‘Ringing’ Voice of German Jewish Compassion
November 21 marks the 200th anniversary of the German dramatist and novelist Heinrich von Kleist’s death but European literati have been celebrating all year long. Reflected glory is cast on Max Ring, a German Jewish poet and playwright who has not yet even been accorded a German-language Wikipedia entry despite lasting literary achievements.
Ring, a medical doctor as well as author, wrote an 1857 historical novel, “John Milton and his Times” and tributes to literary contemporaries in Berlin, the city where he died in 1901. Yet Ring, who was born in 1817 in Sudice, now part of the Czech Republic, and later moved to Gliwice and Wroclaw in Poland, is mostly remembered for an erstwhile funerary inscription. An 1862 poem by Ring written at the site where Kleist committed suicide includes the quatrain:
He lived, sang and suffered
in gloomy hard times
he sought death here
and found immortality.
These lines, which remain familiar throughout Germany as a plain-spoken yet fitting homage to the tormented Romantic author, were inscribed on Kleist’s gravestone in a southern suburb of Berlin. In 1941, Georg Minde-Pouet, a Nazi Kleist scholar and librarian informed Germany’s Propaganda Minister Joseph Goebbels that this quatrain was written by a Jew, and Ring’s words were duly chipped off the gravestone. While some of Ring’s works are lost, such as “The Jewish Cemetery,” (Der Judenkirchhof) — a poem he wrote at age eight at cheder in Gliwice — others can be enjoyed today.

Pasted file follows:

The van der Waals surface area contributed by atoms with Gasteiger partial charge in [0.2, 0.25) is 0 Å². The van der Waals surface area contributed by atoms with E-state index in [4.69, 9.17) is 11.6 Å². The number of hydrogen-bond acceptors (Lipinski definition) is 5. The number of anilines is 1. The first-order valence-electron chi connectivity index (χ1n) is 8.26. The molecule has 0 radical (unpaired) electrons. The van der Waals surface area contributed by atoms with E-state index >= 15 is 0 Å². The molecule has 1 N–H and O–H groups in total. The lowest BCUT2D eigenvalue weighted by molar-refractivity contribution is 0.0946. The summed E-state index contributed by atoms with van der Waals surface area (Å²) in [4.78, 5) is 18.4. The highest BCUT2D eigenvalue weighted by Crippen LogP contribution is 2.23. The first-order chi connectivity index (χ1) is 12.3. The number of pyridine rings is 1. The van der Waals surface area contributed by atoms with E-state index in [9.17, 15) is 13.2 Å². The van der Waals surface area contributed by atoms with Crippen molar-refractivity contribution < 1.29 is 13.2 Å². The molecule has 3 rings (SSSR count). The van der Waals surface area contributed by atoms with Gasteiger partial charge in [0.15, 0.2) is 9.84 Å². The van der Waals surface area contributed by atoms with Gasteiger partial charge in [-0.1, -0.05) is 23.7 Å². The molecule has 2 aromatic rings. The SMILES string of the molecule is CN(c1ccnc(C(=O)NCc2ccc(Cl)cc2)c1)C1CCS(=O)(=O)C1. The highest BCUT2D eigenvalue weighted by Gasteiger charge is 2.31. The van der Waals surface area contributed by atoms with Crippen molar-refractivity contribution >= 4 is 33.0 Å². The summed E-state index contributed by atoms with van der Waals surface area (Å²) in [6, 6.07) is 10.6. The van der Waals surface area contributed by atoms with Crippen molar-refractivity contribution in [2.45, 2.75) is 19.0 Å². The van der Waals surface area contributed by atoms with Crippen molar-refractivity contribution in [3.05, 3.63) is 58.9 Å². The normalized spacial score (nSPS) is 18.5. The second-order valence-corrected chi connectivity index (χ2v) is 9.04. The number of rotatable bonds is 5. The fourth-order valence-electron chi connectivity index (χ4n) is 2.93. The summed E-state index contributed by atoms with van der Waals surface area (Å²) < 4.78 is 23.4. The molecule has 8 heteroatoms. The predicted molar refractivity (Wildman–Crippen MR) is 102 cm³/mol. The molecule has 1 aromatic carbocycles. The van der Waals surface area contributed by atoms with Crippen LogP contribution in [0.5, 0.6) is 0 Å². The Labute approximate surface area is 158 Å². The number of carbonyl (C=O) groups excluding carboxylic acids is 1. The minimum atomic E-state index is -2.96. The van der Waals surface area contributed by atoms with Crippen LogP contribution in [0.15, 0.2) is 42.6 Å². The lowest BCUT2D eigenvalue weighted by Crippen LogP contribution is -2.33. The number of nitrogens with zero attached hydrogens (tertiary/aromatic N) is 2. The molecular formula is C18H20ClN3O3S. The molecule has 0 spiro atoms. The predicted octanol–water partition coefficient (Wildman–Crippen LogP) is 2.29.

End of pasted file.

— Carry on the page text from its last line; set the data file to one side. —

An 1862 essay, “The Berlin Press” salutes German Jewish authors such as the “broad and squat” Berthold Auerbach (born Moses Baruch Auerbach), whom he praises as a “poet of the village history” and poet Julius Rodenberg, lauded for his “fine and sharp eye.”
Even more moving is “Jew and Poet: Remembering Daniel Lessmann,” an essay about a German Jewish historian and poet who ended his life tragically young in 1831) who like Ring, trained as a doctor before devoting himself to literature. Personal and career setbacks drove Lessmann, like Kleist, to suicide. Ring notes how after heroic military service, Lessmann was abruptly discharged from the army “solely because he was — a Jew…like hundreds of his co-religionists, he found himself painfully deceived and cheated in his expectations.” Disappointed in love when the parents of the girl he adored rejected him as a “Jew and poet,” Ring notes, Lessmann “had no luck, either in life or in death.” Once admired by readers from Rudolf Steiner to Theodor Mundt, Max Ring is a compassionate author worth remembering.